Aquaculture for all

The team trying to jumpstart New Hampshire’s oyster populations

Water quality Sustainability Restorative aquaculture +9 more

After witnessing native oyster reefs dwindle for over two decades, a team of researchers and conservationists from the University of New Hampshire College of Life Sciences and Agriculture are working hard to reverse these trends.

The restoration of native oyster reefs also contributes to the health of the wider ecosystem, providing habitat for fish and invertebrates

During the 1970s, native oyster reefs covered over 400 hectares of New Hampshire’s Great Bay area. Currently, however, natural oyster reefs in the area have dwindled to cover just 30 hectares.

In order to reverse these trends of declining oyster populations within the Great Bay of New Hampshire, University of New Hampshire researchers Krystin Ward and Professor Ray Grizzle have been working for over two decades to support the existing oyster populations, and promote their recovery and growth within the bay.

“When I began at UNH in 2005, Ray had already been doing oyster reef restoration in the bay for five years,” Ward says. “In 2009, we partnered with some major organisations, including the USDA’s Natural Resources Conservation Service and The Nature Conservancy, to really grow these efforts and to use a barge every summer to deposit several tons of oyster and clam shells on or near depleted beds, building them up so that oyster larvae will set and grow upon them.”

“We deposit the shell in early summer so that when the oysters begin breeding as the water warms - usually about July-August - the larvae they produce will have new area to set upon,” she explains.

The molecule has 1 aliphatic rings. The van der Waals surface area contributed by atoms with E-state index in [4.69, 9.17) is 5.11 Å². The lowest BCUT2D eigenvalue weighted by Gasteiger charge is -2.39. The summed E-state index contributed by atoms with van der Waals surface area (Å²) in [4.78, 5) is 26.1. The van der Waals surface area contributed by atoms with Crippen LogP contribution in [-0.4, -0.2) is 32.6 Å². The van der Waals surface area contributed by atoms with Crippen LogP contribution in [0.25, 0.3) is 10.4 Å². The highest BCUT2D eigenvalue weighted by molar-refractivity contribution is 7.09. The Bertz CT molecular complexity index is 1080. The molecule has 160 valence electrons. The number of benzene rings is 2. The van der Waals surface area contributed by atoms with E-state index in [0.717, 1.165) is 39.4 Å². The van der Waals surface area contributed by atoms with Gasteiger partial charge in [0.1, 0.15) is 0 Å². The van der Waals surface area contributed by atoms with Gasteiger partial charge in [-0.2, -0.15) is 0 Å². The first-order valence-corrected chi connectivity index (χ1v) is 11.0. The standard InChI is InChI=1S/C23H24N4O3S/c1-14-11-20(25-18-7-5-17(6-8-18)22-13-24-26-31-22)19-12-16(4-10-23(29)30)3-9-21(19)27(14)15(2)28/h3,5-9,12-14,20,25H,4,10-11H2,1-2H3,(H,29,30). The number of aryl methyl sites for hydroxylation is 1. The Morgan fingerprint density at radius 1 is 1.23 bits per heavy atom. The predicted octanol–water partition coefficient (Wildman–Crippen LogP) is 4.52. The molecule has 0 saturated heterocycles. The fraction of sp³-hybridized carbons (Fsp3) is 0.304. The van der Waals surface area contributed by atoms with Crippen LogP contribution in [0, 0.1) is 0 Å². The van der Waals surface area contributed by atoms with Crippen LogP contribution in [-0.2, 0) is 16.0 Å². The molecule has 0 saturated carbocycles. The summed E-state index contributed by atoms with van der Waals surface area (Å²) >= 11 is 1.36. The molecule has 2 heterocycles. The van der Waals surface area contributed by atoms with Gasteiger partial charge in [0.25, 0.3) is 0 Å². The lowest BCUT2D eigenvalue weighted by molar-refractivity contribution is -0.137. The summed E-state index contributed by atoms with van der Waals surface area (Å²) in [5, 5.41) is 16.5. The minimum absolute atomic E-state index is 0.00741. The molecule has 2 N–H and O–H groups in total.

Using underwater cameras, Ward and Grizzle monitor both the reef growth and the addition of new spat and juvenile oysters. The cameras allow them to know when an area has a good, solid substrate in place, and when the oysters in the area begin reproducing and growing the reef naturally by attaching and settling upon one another.

“For the Nannie Island reef, we’re beginning to see more spat settling on the living oysters, indicating that they’re growing the reef naturally. If this trend continues, we’re hopeful that the oyster population may rebound and some of this area will be open to recreational harvest again,” said Ward.

Grizzle emphasised the positive impacts of the COVID-19 pandemic, which affected the oyster farming industry due to restaurant closures.

“A major step forward came as a result of COVID when we were able to secure funding to purchase live oysters that couldn’t be sold by the local farmers because restaurants were largely closed. We have added those live oysters to reef sites and the results so far have been encouraging, mainly because the farmed oysters have higher survival rates and we’ve found greater concentration of spat in the areas where they’ve been deployed,” explained Grizzle.

Laura Brown, an oyster producer in the Great Bay area commented on the restoration project, and the benefits of oyster farming for the wider ecosystem.

“Through research, we’ve found that even the oyster farms in Little Bay are acting like reefs and supporting greater diversity. It’s really neat to think about the impacts of local oyster farms toward supporting the overall health of Great Bay and its many tributaries,” she explained.

“I don’t think you can be an oyster farmer in this area without being an environmentalist to some degree too. Being involved in the restoration effort has been a goal of mine over the years and one that I’m excited to pursue more now,” she added

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